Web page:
Friday, March 28, 2008

Oh, yeah, Pakistan

Interesting editorial from the New York Times (, reminding us that Pakistan's still out there, still very dangerous, and the current President's unwavering support for Pervez Musharraf in the face of his "democracy agenda" might not be working so well for us now that Musharraf is on the ropes.


Sense and Insensitivity in Pakistan
Published: March 28, 2008

Since winning parliamentary elections last month, the leaders of Pakistan’s new coalition government have shown good judgment: putting aside destructive personal rivalries and moving quickly to revive their country’s moribund democracy.

Unfortunately, but not surprisingly, they have also made clear that they do not trust the Bush administration, which bet everything on President Pervez Musharraf’s destructive authoritarian rule. And the new leaders are talking about reviewing Pakistan’s role in the Washington-led war on terrorism. That is very worrying.

The Bush administration bullied and bought Mr. Musharraf’s loyalty — and he never stayed bought. It is unlikely that President Bush can now overcome Pakistanis’ visceral mistrust. But with the right mix of aid, attention and humility, the administration can help strengthen the new government. With more aid, and more humility, it can also argue the case for why fighting extremism is in Pakistan’s clear interest.

Nawaz Sharif, a former prime minister and the leader of one party in the coalition government, bluntly told American officials who visited Islamabad this week that there would be no more “one-man show” in Pakistan. The new government is working hard to marginalize Mr. Musharraf and undo his worst abuses, starting with the release of judges detained last year.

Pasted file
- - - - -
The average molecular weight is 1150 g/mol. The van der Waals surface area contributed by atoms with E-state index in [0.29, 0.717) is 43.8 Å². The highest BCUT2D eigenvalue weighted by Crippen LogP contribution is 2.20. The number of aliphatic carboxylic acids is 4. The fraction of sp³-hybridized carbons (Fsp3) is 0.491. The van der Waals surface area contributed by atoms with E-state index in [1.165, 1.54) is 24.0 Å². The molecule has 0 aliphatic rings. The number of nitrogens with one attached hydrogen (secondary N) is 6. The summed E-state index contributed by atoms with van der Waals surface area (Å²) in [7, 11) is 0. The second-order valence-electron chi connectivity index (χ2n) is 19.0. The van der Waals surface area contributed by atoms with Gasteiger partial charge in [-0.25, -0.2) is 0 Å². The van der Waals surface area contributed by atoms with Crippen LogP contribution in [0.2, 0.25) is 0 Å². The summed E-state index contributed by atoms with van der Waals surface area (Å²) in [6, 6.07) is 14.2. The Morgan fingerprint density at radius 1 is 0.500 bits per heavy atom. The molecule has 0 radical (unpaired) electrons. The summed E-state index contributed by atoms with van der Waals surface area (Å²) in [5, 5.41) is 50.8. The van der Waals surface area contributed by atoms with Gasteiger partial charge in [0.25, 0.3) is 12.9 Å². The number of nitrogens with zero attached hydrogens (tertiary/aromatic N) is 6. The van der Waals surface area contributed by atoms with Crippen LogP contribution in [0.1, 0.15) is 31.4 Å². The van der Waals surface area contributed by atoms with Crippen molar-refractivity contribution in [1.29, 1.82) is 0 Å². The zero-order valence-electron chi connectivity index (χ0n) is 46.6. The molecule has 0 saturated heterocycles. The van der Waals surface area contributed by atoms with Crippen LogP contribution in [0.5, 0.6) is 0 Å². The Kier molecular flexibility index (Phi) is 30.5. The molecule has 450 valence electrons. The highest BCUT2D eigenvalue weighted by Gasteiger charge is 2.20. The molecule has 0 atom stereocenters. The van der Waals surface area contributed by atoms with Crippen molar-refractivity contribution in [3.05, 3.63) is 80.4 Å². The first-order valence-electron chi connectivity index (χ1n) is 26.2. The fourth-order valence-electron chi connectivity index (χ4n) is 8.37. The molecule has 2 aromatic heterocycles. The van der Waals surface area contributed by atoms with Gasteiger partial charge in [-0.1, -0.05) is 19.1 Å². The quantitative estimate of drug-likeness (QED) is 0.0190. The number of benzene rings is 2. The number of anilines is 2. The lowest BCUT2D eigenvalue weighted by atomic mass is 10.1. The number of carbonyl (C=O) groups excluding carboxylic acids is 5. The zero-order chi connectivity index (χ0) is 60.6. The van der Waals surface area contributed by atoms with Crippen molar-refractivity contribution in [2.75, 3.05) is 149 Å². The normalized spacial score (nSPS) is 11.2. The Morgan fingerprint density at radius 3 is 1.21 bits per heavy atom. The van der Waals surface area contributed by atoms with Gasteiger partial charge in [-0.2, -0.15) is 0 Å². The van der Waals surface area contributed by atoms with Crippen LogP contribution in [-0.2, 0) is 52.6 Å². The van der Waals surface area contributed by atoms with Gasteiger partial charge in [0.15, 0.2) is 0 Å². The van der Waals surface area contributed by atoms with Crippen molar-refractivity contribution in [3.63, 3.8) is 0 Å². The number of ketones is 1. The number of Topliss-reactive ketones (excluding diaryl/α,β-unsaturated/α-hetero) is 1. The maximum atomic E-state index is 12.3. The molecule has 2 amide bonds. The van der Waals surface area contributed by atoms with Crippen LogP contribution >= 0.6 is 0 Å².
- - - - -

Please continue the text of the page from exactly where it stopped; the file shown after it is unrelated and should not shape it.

Amid a bloody surge in suicide bombings, officials in Islamabad are also talking about trying to negotiate a deal with local Taliban militants. They don’t seem to have a clear plan yet, but it is hard to see how they would be more successful than Mr. Musharraf. His deal with tribal leaders in the Afghan border region failed spectacularly as troops retreated to barracks and extremists moved east toward Pakistan’s more populated areas. Things also got much worse in Afghanistan.

This is a risky course, and Washington will have to work hard to help the government understand that — without provoking even more resentment and mistrust.

There are other dangers ahead. Although Mr. Musharraf has pledged to work with the new government, Mr. Sharif is demanding the president’s resignation, and some fear that if pushed, the former general might try another coup. The new government is also going to have to work out a relationship with the United States. Washington has given Islamabad more than $10 billion since 9/11, and the new government will need continued help.

President Bush can show his commitment to democracy and stability by increasing nonmilitary aid for projects that would strengthen the country’s battered democratic institutions and improve Pakistanis’ lives.

The administration proved, once again, how little it understands the basics of diplomacy. On the day the new prime minister, Yousaf Raza Gillani, was sworn in, the two visiting American diplomats chose to meet with Mr. Musharraf. That timing left the impression that Washington is still not listening to Pakistanis.

Pakistan has nuclear weapons. It is next door to Afghanistan. Does Washington need any more reasons to worry about what happens there? Or any more proof that it cannot afford to keep making such mistakes?

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